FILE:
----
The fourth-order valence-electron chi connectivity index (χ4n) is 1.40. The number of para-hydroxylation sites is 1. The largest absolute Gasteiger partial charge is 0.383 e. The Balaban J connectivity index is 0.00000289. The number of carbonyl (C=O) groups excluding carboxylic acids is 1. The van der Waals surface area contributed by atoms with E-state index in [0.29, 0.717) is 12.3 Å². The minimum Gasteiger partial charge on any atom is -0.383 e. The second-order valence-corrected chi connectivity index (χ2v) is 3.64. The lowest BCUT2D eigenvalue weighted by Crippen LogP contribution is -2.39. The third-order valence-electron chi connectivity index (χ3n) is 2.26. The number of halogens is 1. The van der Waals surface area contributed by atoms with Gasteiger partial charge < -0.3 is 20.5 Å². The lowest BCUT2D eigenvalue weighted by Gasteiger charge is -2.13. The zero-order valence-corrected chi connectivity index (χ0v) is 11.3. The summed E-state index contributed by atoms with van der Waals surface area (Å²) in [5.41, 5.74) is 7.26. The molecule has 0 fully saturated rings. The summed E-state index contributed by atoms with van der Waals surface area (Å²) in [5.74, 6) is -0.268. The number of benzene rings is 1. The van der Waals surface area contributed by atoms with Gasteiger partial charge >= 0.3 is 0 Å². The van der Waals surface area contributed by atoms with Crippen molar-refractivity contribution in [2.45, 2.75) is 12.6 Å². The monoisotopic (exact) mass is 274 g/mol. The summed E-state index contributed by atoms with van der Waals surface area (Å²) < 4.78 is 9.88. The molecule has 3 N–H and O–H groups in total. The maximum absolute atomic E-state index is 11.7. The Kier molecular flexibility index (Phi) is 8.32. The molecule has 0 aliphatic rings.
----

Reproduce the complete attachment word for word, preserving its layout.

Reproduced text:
The fourth-order valence-electron chi connectivity index (χ4n) is 1.40. The number of para-hydroxylation sites is 1. The largest absolute Gasteiger partial charge is 0.383 e. The Balaban J connectivity index is 0.00000289. The number of carbonyl (C=O) groups excluding carboxylic acids is 1. The van der Waals surface area contributed by atoms with E-state index in [0.29, 0.717) is 12.3 Å². The minimum Gasteiger partial charge on any atom is -0.383 e. The second-order valence-corrected chi connectivity index (χ2v) is 3.64. The lowest BCUT2D eigenvalue weighted by Crippen LogP contribution is -2.39. The third-order valence-electron chi connectivity index (χ3n) is 2.26. The number of halogens is 1. The van der Waals surface area contributed by atoms with Gasteiger partial charge < -0.3 is 20.5 Å². The lowest BCUT2D eigenvalue weighted by Gasteiger charge is -2.13. The zero-order valence-corrected chi connectivity index (χ0v) is 11.3. The summed E-state index contributed by atoms with van der Waals surface area (Å²) in [5.41, 5.74) is 7.26. The molecule has 0 fully saturated rings. The summed E-state index contributed by atoms with van der Waals surface area (Å²) in [5.74, 6) is -0.268. The number of benzene rings is 1. The van der Waals surface area contributed by atoms with Gasteiger partial charge >= 0.3 is 0 Å². The van der Waals surface area contributed by atoms with Crippen molar-refractivity contribution in [2.45, 2.75) is 12.6 Å². The monoisotopic (exact) mass is 274 g/mol. The summed E-state index contributed by atoms with van der Waals surface area (Å²) < 4.78 is 9.88. The molecule has 3 N–H and O–H groups in total. The maximum absolute atomic E-state index is 11.7. The Kier molecular flexibility index (Phi) is 8.32. The molecule has 0 aliphatic rings.